Figure 11 shows the evolution of injection pressure during the experiment. The hydraulic fracture profile and the acoustic monitoring results on the right-side of the sample are shown in Figure 12. In addition, the hydraulic fracture radius and pressure at different times are monitored. The monitoring data are listed in Table 4. On Figure 11, before point O, the confining stress is gradually applied, and the acoustic velocity correction is performed. In the OA period, the injection begins at 30 ml/min until the injected fluid fills the wellbore. At this point, the wellbore pressure is 0.52 MPa. In the AB period, the injection is stopped. It is observed that the fracturing fluid leak-off is little and the wellbore pressure remains stable. Then we continue to inject at 5 ml/min, and the wellbore pressure increases slowly. The injection rate is then increased to 10 ml/min, and then 15 ml/min and remains stable. The wellbore pressure increases rapidly and reaches the initial breakdown (22.31 MPa), forming an artificial fracture with a radius of 0.1 m. Immediately after the initiation of the fracture, the pump is stopped. The acoustic monitoring signals are observed in the BC period. The wellbore pressure gradually drops to 7.38 MPa, and the hydraulic fracture does not propagate outward. The fracture initiation is too fast in the early stage, resulting in a fluid lag. After the pump is stopped, the fracturing fluid gradually flows from the front of the fracture to the fracture tip. At the same time, the internal stress of the sample is redistributed, causing defects in the sample to be ruptured and resulting in a small number of acoustic emission events. After point C, we continue to inject again at a rate of 15 ml/min. The breakdown pressure for the refracturing (14.35 MPa) is significantly lower than the initial breakdown pressure (22.31 MPa), and hydraulic fractures slowly extend during the CD period. For the D-E-F-G-H period, the injection rate is gradually increased. The results show that as the injection rate is increased, the wellbore pressure increases slightly during the initial stage but then decreases, indicating that the hydraulic fracture has propagated steadily perpendicular to the direction of the minimum horizontal stress. Finally, a uniform and symmetrical hydraulic fracture is formed.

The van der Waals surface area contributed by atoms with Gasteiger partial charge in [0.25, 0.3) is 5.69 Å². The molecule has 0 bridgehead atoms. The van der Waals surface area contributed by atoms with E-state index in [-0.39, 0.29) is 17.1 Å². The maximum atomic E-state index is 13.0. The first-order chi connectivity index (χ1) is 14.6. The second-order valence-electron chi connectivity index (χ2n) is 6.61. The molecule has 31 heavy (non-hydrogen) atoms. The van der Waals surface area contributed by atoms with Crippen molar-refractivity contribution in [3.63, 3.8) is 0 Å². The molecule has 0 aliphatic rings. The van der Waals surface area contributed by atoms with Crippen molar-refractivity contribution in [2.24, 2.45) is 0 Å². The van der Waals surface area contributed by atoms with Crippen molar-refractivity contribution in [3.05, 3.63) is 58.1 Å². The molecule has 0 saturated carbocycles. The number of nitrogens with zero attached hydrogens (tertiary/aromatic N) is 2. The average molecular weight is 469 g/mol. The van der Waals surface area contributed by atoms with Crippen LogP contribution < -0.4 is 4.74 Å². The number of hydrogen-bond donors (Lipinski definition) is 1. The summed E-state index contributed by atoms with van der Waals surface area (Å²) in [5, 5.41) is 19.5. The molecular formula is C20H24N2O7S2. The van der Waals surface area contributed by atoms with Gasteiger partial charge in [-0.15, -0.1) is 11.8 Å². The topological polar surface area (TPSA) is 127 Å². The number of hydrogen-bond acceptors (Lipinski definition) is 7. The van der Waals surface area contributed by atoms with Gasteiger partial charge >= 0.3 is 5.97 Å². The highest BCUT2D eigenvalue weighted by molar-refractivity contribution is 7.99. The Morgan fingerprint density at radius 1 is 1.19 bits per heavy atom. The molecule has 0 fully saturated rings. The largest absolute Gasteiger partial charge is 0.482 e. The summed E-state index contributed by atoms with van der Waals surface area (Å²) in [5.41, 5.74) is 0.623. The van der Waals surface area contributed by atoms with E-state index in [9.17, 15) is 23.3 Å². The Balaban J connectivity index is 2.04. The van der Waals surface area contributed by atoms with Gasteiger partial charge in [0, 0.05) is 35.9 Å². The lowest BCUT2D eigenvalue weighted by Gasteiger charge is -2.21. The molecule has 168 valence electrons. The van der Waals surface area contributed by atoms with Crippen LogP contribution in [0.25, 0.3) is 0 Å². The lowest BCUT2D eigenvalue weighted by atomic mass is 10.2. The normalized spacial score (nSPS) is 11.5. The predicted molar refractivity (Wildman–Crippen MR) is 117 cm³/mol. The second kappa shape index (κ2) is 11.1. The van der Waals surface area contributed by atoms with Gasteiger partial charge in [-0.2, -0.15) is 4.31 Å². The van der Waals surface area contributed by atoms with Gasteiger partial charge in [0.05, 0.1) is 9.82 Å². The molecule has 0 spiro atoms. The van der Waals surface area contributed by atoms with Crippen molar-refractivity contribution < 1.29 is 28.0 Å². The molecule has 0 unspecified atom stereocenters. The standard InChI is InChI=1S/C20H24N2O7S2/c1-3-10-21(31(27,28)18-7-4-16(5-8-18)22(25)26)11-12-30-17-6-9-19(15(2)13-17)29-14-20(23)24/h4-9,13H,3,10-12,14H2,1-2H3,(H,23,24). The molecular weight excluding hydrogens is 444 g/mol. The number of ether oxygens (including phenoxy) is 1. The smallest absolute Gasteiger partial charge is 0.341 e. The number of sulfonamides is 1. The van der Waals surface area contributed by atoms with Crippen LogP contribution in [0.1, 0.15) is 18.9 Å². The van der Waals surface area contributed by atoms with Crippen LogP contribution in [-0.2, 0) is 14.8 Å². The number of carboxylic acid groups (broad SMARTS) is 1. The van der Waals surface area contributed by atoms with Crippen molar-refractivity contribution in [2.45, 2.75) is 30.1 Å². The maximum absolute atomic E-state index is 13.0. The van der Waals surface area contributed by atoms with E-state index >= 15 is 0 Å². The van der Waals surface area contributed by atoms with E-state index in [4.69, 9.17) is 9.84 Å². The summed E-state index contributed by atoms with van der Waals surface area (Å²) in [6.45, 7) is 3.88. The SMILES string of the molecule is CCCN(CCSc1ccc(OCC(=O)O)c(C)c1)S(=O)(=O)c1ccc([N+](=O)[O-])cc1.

The dynamic evolution of initiation and propagation of hydraulic fractures is reproduced through laboratory tests. During the initiation of hydraulic fractures, the fluid injected into the hydraulic fractures is less than the injection velocity of the fluid in the wellbore, so the wellbore pressure will continue to increase. When the fluid injected into the fracture is greater than or equal to the fluid injected into the wellbore, the wellbore pressure rises to the fracture pressure. Therefore, the experimental results show that microcracks are created before the injection pressure reaches the breakdown pressure. Deep perforation with large aperture can reduce the initial breakdown pressure. High-viscosity fracturing fluid is recommended to be used in the early stage of fracturing. After a stable primary fracture is generated, the high-viscosity fracturing fluid can be replaced with a low-viscosity fluid to reduce cost.